At Our Own English High School, Sharjah – Boys’ Branch (OOB), students are actively encouraged to participate in and practice public speaking – and their efforts appear to be paying off, because they’re winning inter-school competitions for elocution.
Following their latest win at an elocution competition hosted by Crescent English School, Dubai, we caught up with one of the teachers leading the school’s Literary Club to find out if it takes more than just words to win at elocution.
Last month, Samford Sebin, a Grade 8 student at OOB, clinched the winner’s title in the Juniors category of an inter-school elocution competition hosted by Crescent English School, Dubai. Samford spoke on ‘The Effect of Pandemic on Social Relationship’, delivering a three-minute piece written by OOB’s Middle School Supervisor, Shane J Alliew. Watch his lively elocution video here.
Samford’s excellently executed example of elocution earned him and his school great praise and recognition. It also got us thinking about what makes a great debate. To find out, we spoke to Reena Kurian, who runs the Literary Club at OOB.
Why is elocution so highly valued at OOB?
Elocution not only improves a child’s confidence and self-esteem, but it also benefits the student by improving their voice quality through clear speech. All these factors contribute to reducing stress and anxiety. When students practise elocution, their speech becomes clear and easy to understand, with the right pauses at the right intervals. OOB would love to see all its students reach this level, and that’s what we’re aiming for.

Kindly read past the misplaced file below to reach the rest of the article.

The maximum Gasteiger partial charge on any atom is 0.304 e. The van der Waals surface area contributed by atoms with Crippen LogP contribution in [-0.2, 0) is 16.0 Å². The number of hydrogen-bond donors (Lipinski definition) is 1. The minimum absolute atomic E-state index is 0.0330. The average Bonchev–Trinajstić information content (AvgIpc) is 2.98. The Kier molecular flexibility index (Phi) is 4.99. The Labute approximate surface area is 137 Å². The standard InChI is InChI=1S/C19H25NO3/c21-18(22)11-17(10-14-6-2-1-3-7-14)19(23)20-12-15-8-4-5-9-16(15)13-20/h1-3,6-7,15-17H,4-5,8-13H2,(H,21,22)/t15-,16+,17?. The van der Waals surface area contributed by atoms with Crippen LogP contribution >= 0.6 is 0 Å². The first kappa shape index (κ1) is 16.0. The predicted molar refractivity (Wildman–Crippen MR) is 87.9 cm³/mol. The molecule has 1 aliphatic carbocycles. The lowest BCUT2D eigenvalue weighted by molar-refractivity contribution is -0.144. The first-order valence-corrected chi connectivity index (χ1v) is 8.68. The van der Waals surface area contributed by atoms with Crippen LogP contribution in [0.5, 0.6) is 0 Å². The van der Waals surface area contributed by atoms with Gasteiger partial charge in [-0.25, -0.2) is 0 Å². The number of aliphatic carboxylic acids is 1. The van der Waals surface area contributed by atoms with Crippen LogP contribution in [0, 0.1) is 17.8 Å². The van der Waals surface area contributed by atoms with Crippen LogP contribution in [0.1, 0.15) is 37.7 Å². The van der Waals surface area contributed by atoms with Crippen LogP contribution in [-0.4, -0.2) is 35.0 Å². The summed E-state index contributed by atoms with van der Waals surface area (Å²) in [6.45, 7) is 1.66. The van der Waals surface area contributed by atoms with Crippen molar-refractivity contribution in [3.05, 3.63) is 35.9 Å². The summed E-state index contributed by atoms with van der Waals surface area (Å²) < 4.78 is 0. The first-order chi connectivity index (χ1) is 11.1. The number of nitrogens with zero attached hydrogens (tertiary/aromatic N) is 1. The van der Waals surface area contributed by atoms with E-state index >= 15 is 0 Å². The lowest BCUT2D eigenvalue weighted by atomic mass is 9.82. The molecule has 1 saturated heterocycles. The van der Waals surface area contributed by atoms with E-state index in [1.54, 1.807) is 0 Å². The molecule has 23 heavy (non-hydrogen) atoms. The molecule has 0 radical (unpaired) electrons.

How is elocution taught at OOB?
Once the right piece for the right candidate is identified, the preparation starts. Students have to memorise their speech by heart before anything else, after which they start practising with voice modulations, expressions, pronunciations, etc., with teachers training the students for competition.
Which age groups usually take part in elocution competitions?
Preparing students to take part in elocution competitions starts in the primary department. We ensure no stone is left unturned.
Is it taught as part of Drama, English or across the curriculum?
The school’s Drama and Literary Club is one of the most prominent clubs at OOB. The club’s key objective is to draw out innate linguistic endowment in students and empower them with the ability to express themselves clearly and concisely, speak in public and communicate effectively in a formal setting while increasing their knowledge of global current affairs. Although elocution is not specifically covered by the Drama and Literary Club, we do offer training sessions that help develop these skills. Interested students then get plenty of opportunities to demonstrate their talent at the inter-school level.
What does it take to win an elocution competition?
Consistent hard work, dedication, and clarity of thought and words.
Can you share some DIY tips for GEMS colleagues to improve their elocution?
Practise speaking confidently in front of people you’re comfortable with, practise in front of the mirror, watch plays and try to copy speeches.
What advice would you give to teachers that are considering creating an elocution club?
Our clubs are all still online at the moment, but providing opportunities as part of virtual forums and creating platforms for our students to develop their skills is the best we can do for our young learners. For it is through these experiences that true learning happens.